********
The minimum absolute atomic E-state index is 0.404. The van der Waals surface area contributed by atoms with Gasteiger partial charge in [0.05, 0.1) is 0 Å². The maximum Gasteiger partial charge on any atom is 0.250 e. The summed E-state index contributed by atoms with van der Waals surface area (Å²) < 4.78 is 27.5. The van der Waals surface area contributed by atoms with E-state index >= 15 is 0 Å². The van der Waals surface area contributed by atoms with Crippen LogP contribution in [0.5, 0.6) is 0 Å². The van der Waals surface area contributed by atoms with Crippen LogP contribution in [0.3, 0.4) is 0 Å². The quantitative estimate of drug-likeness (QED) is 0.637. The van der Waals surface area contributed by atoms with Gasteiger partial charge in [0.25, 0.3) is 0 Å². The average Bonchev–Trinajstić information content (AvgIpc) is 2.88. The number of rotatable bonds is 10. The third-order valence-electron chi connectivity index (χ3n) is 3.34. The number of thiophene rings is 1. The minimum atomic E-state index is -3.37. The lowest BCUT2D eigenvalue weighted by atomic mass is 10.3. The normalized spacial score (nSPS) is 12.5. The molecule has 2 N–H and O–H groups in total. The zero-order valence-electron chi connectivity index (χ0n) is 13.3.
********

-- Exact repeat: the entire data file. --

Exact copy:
The minimum absolute atomic E-state index is 0.404. The van der Waals surface area contributed by atoms with Gasteiger partial charge in [0.05, 0.1) is 0 Å². The maximum Gasteiger partial charge on any atom is 0.250 e. The summed E-state index contributed by atoms with van der Waals surface area (Å²) < 4.78 is 27.5. The van der Waals surface area contributed by atoms with E-state index >= 15 is 0 Å². The van der Waals surface area contributed by atoms with Crippen LogP contribution in [0.5, 0.6) is 0 Å². The van der Waals surface area contributed by atoms with Crippen LogP contribution in [0.3, 0.4) is 0 Å². The quantitative estimate of drug-likeness (QED) is 0.637. The van der Waals surface area contributed by atoms with Gasteiger partial charge in [0.25, 0.3) is 0 Å². The average Bonchev–Trinajstić information content (AvgIpc) is 2.88. The number of rotatable bonds is 10. The third-order valence-electron chi connectivity index (χ3n) is 3.34. The number of thiophene rings is 1. The minimum atomic E-state index is -3.37. The lowest BCUT2D eigenvalue weighted by atomic mass is 10.3. The normalized spacial score (nSPS) is 12.5. The molecule has 2 N–H and O–H groups in total. The zero-order valence-electron chi connectivity index (χ0n) is 13.3.